Six trends to expect from Back of House in 2022 | Modern restaurant management

It’s no secret that the restaurant industry has changed dramatically over the past couple of years. COVID has revolutionized the way the industry works, shifting everything from how we serve customers, to how sanitation works, to what the supply chain and job market looks like. While the pandemic continues to change the way we navigate the restaurant industry, many operators are looking to return to their new normal and start again to proactively invest in their success.

Trends that have accelerated due to COVID and new trends emerging from the pandemic will begin to change the face of restaurant technology. Operators are moving towards adopting new technologies, especially those that will help them manage the workforce and supply chain issues they face, as well as focus on the continuous push towards off-site catering.

Here are six things you can expect to see in back-of-house technology in 2022.

1. Extend the tech stack

Before the pandemic, restaurants were already starting to move more towards digital technology to better meet the wants and needs of customers. However, BOH technology has long been at the bottom of the list for many operators. After adopting better delivery and take-out technology in 2020, restaurants are now shifting their technology budgets towards coming home.

Back-of-house technology, for those who had it in place, helped restaurants manage disruptions in their supply chain, implement new sanitation protocols, train and integrate new ones. employees and make better use of their work. We expect more operators to invest in the backend as they fully expand their tech stack.

2. Better integrations with other technologies

Part of this shift towards more technology and better technology is driven by the need to have more visibility into the day-to-day operations of each location. Data drives decisions for forward-looking restaurant brands, and those with solid data are quickly differentiating themselves in a competitive market.

As restaurants seek better, more holistic data, they demand good integrations between their technology providers. This will provide more reliable data and information that is easier to analyze and exploit.

3. Switch to mobile

Restaurant workers are used to managing their lives on their phones and more and more are managing their work on their phones as well. An app for things like planning, tallying, inventorying, and checklists is growing in popularity and giving restaurants a competitive edge in a tight job market. What’s more, restaurants are moving away from bulky and obsolete desktops in favor of streamlined applications to help them better manage work in restaurants and on the go.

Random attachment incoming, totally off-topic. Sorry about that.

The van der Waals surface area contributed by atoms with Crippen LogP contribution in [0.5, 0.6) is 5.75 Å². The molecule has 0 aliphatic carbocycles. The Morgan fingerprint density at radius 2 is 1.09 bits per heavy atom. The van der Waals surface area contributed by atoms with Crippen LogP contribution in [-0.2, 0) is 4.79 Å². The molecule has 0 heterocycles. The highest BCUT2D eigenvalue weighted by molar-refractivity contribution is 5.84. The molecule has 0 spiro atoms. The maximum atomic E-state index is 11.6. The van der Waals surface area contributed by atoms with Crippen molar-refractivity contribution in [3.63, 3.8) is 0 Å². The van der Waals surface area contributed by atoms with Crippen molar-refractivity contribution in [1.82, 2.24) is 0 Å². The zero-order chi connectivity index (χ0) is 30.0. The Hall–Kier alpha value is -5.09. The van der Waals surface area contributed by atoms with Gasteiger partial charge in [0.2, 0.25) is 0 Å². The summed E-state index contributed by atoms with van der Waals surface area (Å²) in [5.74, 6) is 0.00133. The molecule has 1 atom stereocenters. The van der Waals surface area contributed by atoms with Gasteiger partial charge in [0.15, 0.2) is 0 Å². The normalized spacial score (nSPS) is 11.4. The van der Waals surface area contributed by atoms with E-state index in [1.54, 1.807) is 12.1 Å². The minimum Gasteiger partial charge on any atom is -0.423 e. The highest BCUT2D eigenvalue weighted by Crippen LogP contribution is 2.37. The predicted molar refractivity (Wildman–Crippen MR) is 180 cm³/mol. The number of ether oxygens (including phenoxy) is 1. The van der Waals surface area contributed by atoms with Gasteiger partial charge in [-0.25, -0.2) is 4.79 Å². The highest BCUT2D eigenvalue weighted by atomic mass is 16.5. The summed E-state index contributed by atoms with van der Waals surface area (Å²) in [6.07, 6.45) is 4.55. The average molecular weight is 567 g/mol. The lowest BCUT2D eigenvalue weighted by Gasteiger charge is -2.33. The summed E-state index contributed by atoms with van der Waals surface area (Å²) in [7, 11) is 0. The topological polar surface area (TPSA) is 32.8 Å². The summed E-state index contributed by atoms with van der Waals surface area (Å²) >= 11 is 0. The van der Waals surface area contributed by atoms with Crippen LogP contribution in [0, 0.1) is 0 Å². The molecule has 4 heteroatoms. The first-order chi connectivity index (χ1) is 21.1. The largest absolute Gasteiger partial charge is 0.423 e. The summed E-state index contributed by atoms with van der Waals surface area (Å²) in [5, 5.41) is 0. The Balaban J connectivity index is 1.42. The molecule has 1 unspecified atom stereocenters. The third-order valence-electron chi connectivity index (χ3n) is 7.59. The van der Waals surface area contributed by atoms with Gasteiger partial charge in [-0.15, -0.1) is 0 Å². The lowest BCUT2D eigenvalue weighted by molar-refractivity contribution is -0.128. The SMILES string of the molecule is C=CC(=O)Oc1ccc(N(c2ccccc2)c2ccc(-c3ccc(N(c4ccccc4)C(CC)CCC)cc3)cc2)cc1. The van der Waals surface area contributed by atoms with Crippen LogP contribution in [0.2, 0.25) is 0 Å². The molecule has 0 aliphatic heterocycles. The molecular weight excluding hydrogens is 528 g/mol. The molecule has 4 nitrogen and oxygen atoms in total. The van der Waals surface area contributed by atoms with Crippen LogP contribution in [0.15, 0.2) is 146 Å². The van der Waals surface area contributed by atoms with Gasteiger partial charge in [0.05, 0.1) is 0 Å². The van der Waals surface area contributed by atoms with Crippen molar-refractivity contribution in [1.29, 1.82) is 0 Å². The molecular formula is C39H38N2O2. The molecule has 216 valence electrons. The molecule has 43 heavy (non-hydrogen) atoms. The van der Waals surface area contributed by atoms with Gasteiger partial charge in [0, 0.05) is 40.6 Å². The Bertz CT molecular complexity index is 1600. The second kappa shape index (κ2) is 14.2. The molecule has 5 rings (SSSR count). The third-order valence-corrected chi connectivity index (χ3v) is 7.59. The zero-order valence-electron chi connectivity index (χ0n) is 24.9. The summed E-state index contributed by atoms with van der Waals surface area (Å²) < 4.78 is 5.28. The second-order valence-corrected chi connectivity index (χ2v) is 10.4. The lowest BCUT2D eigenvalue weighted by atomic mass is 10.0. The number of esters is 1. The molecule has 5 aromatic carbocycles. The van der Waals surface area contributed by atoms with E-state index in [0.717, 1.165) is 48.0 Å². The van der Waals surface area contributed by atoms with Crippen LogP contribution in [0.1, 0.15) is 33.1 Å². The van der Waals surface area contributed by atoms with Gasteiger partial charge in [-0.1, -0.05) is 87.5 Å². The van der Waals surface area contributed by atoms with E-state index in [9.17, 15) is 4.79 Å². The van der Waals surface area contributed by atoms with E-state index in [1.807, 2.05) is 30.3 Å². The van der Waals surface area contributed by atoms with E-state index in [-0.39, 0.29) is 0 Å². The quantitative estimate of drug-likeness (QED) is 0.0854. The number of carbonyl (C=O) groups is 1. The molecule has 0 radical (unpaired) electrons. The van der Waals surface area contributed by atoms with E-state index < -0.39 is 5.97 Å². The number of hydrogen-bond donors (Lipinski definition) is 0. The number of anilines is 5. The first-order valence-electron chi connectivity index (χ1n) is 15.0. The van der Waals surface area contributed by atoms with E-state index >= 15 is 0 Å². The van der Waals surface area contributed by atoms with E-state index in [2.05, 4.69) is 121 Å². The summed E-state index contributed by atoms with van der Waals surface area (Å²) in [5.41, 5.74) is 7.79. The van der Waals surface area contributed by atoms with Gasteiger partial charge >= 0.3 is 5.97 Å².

4. Approach the work

Almost all industries are grappling with the current labor shortage, and restaurants are no exception. Different operators are finding various solutions to recruiting problems, and many are looking for other ways to help manage labor costs until the market normalizes further.

This includes things like enforcing synchronization, which is handled by the back-of-house. Our internal research has shown that up to 20% of restaurant workers will arrive early without any restrictions, so some operators have started limiting the time to no more than five minutes before an employee’s scheduled shift in order to facilitate work management. costs.

5. New emphasis on well-being

No matter what happens with COVID and its many variations, the tools that restaurants were using for wellness checks and improving employee health, will be reused with a new focus on wellness at home. to come up. Restaurants will continue to follow customer preferences for better sanitation and wellness protocols. So whether it’s more frequent cleanings, broader wellness assessments, or other digital wellness solutions, we expect these to be appropriate and still in use over the years. future.

6. Ghost kitchens

The move towards off-site dining was already on the rise before COVID, and while on-site dining is back, the delivery and take-out trend is not dead. Whether it’s new restaurants looking to capitalize on the trend while minimizing start-up costs, or existing brands finding ways to meet customer demand, ghost kitchens are here to stay.

Operators who have a strong tech stack in place will also use their back home to help streamline operations in their ghost kitchens. Front-of-house tools will take a back seat in ghost kitchens as BOH will continue to manage inventory, purchasing, planning, cost of recipes, and more.

The restaurant industry will continue to adapt as we meet the evolving challenges of the pandemic. But forward-thinking restaurateurs will be looking for ways to differentiate themselves from the competition, and the backroom offers opportunities to do so.

About Imogene T. Bishop

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